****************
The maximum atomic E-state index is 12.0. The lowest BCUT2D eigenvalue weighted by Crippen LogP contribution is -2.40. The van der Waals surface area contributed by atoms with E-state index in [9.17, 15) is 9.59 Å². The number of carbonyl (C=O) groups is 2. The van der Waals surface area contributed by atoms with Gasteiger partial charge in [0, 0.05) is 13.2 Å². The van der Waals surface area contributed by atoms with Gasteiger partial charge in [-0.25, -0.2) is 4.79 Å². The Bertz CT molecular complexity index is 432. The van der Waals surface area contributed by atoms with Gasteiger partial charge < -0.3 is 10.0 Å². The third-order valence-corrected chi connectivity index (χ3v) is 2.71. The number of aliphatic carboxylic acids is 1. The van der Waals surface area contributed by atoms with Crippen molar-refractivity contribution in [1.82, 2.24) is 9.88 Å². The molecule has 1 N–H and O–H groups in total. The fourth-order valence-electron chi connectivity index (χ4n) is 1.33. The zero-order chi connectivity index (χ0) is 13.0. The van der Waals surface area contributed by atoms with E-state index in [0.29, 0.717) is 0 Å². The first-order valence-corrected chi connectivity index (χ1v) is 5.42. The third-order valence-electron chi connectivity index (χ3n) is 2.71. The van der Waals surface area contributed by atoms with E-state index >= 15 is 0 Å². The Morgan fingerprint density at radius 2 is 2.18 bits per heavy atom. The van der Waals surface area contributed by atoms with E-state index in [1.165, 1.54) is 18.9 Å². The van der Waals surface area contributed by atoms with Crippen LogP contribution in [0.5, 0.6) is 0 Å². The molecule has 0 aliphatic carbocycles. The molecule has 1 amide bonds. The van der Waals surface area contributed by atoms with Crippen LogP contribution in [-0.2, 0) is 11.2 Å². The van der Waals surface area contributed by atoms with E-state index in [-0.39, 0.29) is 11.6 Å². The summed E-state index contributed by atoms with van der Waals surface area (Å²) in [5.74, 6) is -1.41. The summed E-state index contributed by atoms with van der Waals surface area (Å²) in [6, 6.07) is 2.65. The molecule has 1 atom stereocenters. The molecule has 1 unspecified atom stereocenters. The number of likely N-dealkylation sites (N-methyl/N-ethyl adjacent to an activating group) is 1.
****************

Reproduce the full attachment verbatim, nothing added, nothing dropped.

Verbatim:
The maximum atomic E-state index is 12.0. The lowest BCUT2D eigenvalue weighted by Crippen LogP contribution is -2.40. The van der Waals surface area contributed by atoms with E-state index in [9.17, 15) is 9.59 Å². The number of carbonyl (C=O) groups is 2. The van der Waals surface area contributed by atoms with Gasteiger partial charge in [0, 0.05) is 13.2 Å². The van der Waals surface area contributed by atoms with Gasteiger partial charge in [-0.25, -0.2) is 4.79 Å². The Bertz CT molecular complexity index is 432. The van der Waals surface area contributed by atoms with Gasteiger partial charge < -0.3 is 10.0 Å². The third-order valence-corrected chi connectivity index (χ3v) is 2.71. The number of aliphatic carboxylic acids is 1. The van der Waals surface area contributed by atoms with Crippen molar-refractivity contribution in [1.82, 2.24) is 9.88 Å². The molecule has 1 N–H and O–H groups in total. The fourth-order valence-electron chi connectivity index (χ4n) is 1.33. The zero-order chi connectivity index (χ0) is 13.0. The van der Waals surface area contributed by atoms with E-state index in [0.29, 0.717) is 0 Å². The first-order valence-corrected chi connectivity index (χ1v) is 5.42. The third-order valence-electron chi connectivity index (χ3n) is 2.71. The van der Waals surface area contributed by atoms with E-state index >= 15 is 0 Å². The Morgan fingerprint density at radius 2 is 2.18 bits per heavy atom. The van der Waals surface area contributed by atoms with E-state index in [1.165, 1.54) is 18.9 Å². The van der Waals surface area contributed by atoms with Crippen LogP contribution in [0.5, 0.6) is 0 Å². The molecule has 0 aliphatic carbocycles. The molecule has 1 amide bonds. The van der Waals surface area contributed by atoms with Crippen LogP contribution in [-0.2, 0) is 11.2 Å². The van der Waals surface area contributed by atoms with E-state index in [-0.39, 0.29) is 11.6 Å². The summed E-state index contributed by atoms with van der Waals surface area (Å²) in [5.74, 6) is -1.41. The summed E-state index contributed by atoms with van der Waals surface area (Å²) in [6, 6.07) is 2.65. The molecule has 1 atom stereocenters. The molecule has 1 unspecified atom stereocenters. The number of likely N-dealkylation sites (N-methyl/N-ethyl adjacent to an activating group) is 1.